You really have no idea do you? You are starting with a particular point of view and you are assuming anyone who disagrees with you has an agenda. You are assuming that the Italians constructed their entire criminal justice system to get one attractive brunette from Seattle, that with someone already convicted for the murder they need to get two extra "scalps."

Look, the police "fit" people up all the time, usually people they think are guilty. However, they do it when they have to get a person for the crime -- but the Italian cops had Guede - so why bother with Knox and Sollecito.

You accuse me of "race-baiting" - which makes you an ignoramus. The point made was that Knox accused one black man - and in a relatively unlikely coincidence (in Italy) a perpetrator and co-accused turned out to be well, black (and not say Albanian, Italian, Romanian etc. (i.e., white) all more likely in that part of Italy.) Of course the court is going to consider the fact that she accused Lumumba - and pretty likely that racial-description point may be considered.

My point about the Knox family being badly advised is also simple -- the Knox family have been told, by Seattle lawyers it seems, to drum up publicity, as well as ill-advised idiots, well, like you, to rant on about Knox being railroaded. This is a tactic that works in the US because of the absence of the UK's sub-judice rule (which makes it largely illegal in the UK, Ireland, Canada, etc.) and it serves to contaminate the jury pool -- so it might be a good idea in Seattle. It is at least a pointless tactic in Italy and - since people get mad at being slandered, and it is howlingly obvious that the Knox family is orchestrating this stuff (check the organizers of free-Knox websites), it may well backfire. It is stupid and indeed Frumpycat you are stupid if you think this sort of ranting helps Knox's situation at all.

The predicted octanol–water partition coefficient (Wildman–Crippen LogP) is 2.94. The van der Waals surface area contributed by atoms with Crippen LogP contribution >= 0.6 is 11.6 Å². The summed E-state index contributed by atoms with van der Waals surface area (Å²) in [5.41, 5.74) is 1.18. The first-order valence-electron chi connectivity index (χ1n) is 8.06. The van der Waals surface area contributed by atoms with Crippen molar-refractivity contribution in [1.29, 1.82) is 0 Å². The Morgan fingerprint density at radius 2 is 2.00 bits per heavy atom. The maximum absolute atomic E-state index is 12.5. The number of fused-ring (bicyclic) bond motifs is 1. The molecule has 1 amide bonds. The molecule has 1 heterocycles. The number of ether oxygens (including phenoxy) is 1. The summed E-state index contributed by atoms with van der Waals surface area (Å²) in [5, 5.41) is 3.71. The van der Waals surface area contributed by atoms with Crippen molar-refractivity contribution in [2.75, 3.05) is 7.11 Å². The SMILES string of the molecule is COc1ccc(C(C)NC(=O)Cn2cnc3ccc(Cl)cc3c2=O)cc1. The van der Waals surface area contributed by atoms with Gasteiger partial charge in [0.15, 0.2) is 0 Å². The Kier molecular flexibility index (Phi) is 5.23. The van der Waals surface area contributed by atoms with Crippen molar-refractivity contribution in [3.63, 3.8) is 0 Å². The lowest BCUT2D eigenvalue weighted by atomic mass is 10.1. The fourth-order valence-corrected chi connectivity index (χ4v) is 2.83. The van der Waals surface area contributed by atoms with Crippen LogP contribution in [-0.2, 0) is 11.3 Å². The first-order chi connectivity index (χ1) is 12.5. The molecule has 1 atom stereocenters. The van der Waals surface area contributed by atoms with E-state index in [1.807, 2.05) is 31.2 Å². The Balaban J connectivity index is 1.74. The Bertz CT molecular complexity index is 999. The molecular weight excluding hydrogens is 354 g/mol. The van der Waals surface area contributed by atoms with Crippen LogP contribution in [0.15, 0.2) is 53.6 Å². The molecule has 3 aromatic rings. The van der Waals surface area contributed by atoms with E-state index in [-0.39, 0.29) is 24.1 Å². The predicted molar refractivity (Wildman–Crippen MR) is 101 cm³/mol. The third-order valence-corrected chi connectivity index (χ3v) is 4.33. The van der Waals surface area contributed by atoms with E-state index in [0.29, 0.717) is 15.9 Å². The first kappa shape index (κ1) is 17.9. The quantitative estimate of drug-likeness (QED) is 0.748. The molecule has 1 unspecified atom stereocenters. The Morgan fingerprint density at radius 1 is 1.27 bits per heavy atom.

Knox has very big problems with her case - she has a lot of explaining to do, but so far none of the explaining makes a lot of sense.

My own guess as to what happened -- Knox was stoned, Sollecito was stoned; Knox brought some acquaintance (Guede) into the apartment and everything went wrong. The police sized up the situation and her behavior and that of Sollecito and concluded they knew something - they tried to BS their way out (in the course of which she accused her former employer - Lumumba) and their stories fell apart. Since then everything has been an effort to get out of the stories they told at the beginning and come up with something consistent with all the evidence. They have not succeeded.

6:30 am, Sep 21, 2009

MacK-MacK wrote:Oh FrumpyCat -

Are you a law-student perhaps, you have that sort of vanity.

I have passed the bar - in multiple states and I am admitted in 3 countries too.